(Editor's Note: Liisa Ogburn, a Raleigh mom, shares the story of how she and two other moms got back on track - professionally).
“What do you mean you can’t do anything?” Helen lowered her glasses. “You’re a great writer.” I cut her off, “Stop.” Helen continued, “It’s me who can’t do anything…” “Bunk!” Virginia jumped in.
Let me back up. Virginia, Helen and I have known each other for four years, but it’s only in the last eight months that we’ve come to really know each other. We met volunteering at the Exploris Middle School dance when our kids were in the sixth grade. We exchanged stories while taking in entrance fees, serving slices of cheese pizza, and later putting up chairs. But the questions were light and our conversation rarely strayed from safe, common ground. That is, until the middle school graduation party three years later.
When the kids went outside, Virginia mentioned that she wanted – she needed -- to find her “second act,” but was completely daunted. “You?” Helen and I said. Then we both admitted that we felt “stuck,” too. That afternoon, for the first time, a few of our more vulnerable stories poured out.
Sure, from the outside, folks might assume that we each had it “together.” At one point, we may have even felt that way ourselves in our respective fields (engineering; creative design; and event planning). But over the last decade, our larger professional lives had slowly conformed to part-time jobs that fit within the constraints of being the primary caregivers in families that contained both children and parents to take care of. We had each learned exactly what to say when our children suffered a skinned knee, a lost friendship, or a big disappointment and when our in-laws suffered a difficult or fatal diagnosis. But did we direct that same compassion towards ourselves when professional setbacks arose? No.
Ironically, as our kids grew into articulate, capable and confident young people, we ourselves grew into the inverse of that. It’s an old story, but one none of us had anticipated for ourselves. But here we were.
At that graduation barbecue, we shared these feelings and some goals we thought would get each of us back on track, professionally and personally. “What if we start an accountability circle?” I suggested. “What’s that?” Helen asked. “Kind of like Weight Watchers,” I said, “except aimed at our professional goals.” They were both game.
And so, last September, with fresh notebooks, we met at Yellow Dog Bakery right after morning kid drop-offs to map out the coming eight months. We each started with one long-term, seemingly impossible goal (starting a new business, completion of a professional training program at Duke, a significant body of writing) and then broke those goals down.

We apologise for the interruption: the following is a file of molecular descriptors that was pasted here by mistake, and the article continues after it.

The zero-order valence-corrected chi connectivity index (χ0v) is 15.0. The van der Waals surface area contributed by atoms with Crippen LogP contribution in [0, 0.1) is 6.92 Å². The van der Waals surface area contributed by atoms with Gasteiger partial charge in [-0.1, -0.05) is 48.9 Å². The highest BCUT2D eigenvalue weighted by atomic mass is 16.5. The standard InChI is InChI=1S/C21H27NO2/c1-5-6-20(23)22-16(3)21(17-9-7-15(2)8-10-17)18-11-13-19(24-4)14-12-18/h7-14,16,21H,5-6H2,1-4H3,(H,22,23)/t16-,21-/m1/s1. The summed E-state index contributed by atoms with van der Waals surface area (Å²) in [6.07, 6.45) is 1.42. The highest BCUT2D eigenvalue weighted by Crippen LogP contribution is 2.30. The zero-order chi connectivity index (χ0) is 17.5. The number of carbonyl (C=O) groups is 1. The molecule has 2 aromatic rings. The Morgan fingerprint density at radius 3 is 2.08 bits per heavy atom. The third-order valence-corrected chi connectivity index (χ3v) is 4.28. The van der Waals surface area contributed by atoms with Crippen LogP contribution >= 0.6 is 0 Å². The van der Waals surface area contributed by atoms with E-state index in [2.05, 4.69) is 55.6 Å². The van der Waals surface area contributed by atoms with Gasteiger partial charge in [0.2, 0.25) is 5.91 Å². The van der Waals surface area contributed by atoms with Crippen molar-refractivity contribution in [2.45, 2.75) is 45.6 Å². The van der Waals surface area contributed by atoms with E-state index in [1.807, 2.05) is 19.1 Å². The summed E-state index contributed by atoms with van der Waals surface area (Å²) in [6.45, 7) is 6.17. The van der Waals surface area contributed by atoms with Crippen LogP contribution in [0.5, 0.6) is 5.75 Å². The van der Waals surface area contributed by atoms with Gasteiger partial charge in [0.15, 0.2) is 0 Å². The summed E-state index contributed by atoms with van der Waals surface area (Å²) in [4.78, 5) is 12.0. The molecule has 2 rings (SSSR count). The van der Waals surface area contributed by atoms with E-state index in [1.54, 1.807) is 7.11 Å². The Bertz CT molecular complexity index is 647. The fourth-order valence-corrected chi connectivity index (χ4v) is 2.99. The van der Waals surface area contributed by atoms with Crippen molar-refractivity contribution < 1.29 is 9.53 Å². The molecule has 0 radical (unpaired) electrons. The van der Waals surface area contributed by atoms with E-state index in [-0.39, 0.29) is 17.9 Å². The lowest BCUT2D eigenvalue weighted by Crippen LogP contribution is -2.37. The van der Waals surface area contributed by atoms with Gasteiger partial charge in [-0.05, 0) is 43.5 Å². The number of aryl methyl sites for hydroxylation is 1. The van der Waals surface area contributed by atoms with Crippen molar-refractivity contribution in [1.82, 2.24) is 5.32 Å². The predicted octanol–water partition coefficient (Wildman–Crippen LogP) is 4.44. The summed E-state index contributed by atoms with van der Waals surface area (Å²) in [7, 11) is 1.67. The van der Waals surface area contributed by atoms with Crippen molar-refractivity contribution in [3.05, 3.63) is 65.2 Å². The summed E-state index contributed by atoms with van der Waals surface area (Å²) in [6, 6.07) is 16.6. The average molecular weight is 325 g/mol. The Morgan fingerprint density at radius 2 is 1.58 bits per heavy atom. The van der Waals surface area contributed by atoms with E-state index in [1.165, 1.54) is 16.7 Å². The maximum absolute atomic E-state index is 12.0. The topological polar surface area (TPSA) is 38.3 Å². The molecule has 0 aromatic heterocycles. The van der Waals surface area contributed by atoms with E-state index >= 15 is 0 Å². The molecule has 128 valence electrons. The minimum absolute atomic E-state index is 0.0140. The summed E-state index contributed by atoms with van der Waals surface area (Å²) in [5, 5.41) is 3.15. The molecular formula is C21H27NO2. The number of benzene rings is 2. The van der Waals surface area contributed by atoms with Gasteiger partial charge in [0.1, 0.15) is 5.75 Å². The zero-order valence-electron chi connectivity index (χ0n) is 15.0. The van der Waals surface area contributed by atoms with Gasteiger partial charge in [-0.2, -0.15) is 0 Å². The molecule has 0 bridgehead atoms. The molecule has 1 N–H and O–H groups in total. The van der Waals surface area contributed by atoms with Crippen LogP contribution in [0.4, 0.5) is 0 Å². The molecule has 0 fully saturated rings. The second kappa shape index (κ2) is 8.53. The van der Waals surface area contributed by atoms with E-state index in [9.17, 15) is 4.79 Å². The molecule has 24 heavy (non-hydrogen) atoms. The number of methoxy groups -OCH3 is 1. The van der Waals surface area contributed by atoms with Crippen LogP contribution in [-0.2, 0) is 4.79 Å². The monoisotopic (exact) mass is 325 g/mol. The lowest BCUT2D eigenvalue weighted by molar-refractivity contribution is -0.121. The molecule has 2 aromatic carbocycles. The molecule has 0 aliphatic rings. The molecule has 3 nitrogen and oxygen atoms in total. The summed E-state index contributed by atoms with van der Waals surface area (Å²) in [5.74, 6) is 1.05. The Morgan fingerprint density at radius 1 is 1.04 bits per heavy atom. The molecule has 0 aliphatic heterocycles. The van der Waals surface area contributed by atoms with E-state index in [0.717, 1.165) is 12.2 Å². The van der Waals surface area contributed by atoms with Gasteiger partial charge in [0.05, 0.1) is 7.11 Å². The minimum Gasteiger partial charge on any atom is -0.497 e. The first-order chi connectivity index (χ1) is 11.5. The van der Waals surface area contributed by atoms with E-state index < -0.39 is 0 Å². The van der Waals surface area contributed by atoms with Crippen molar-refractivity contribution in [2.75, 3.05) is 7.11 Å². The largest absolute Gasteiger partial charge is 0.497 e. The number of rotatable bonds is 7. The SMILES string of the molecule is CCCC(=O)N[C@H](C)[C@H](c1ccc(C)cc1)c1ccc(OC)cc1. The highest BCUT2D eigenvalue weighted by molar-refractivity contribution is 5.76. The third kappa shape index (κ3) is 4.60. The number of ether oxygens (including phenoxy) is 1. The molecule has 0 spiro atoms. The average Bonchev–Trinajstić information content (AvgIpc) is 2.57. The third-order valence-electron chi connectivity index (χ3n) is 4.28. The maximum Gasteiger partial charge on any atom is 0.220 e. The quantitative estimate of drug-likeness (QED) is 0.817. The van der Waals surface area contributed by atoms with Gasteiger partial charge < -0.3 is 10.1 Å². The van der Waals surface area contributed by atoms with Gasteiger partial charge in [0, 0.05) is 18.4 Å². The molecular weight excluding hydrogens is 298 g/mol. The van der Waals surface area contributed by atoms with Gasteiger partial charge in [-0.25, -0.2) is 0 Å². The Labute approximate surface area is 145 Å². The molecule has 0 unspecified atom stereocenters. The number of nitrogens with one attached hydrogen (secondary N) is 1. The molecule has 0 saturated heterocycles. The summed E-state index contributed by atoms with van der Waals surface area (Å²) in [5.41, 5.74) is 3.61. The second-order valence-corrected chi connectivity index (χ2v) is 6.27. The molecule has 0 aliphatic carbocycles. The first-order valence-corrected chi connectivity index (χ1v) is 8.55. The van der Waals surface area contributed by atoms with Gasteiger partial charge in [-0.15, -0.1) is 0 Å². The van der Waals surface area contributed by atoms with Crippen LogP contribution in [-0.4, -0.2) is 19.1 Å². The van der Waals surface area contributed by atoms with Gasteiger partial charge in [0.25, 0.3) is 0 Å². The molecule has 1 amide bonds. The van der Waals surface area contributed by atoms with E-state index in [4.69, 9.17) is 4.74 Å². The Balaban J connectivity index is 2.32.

Then each week, for one hour (20 minutes per person), we held each other to task for achieving the sub-goals. That first week (after reading the Japanese book, “The Life-Changing Magic of Tidying Up,” at Cameron Village Library), we texted each other pre- and post-pictures of our reorganized home offices.
The next, we tackled technology challenges, revised LinkedIn profiles and updated bios and resumes. Since physical health contributes to mental health, we added weekly goals related to exercise, mindfulness, and diet. To keep the meetings fresh, we changed the venue every two weeks.
After Yellow Dog Bakery, there was Brew, then Boulted Bread, The Night Kitchen, Benelux, Jewel, Lucette Grace... Finally, into the mix, we also threw helpful podcasts (like Amy Cuddy’s TED talk on Body Language; Maria Popova’s “Brainpickings;” Krista Tippett’s “On Being”), books, recipes, personal stories and even poems (like “The Journey,” by Mary Oliver). As winter turned to spring, we had each made significant headway. Our goals were suddenly within sight.
It’s important to say it was not all forward-moving. We’re human and so when in-laws were in the hospital, kids were out of school or one of us became sick, we gave each other some slack (and needed support). While we always did check in on weekly goals (sometimes by text), we allowed a little more play in the agenda. There was time for laughing and crying, encouraging and listening to one another.
And now it’s June and eight months later. School is out and the kids back at home fulltime. And each of us are not far from achieving the goals we set out to do. Now we should no longer need these weekly get-togethers.
But this is real life: messy and imperfect and joyful. And somewhere along the way, we discovered that what we thought we needed most, a renewed sense of professional confidence and competence, paled beside what we got - friendship for a lifetime.
Liisa Ogburn is a Raleigh mom of three, writer and documentarian.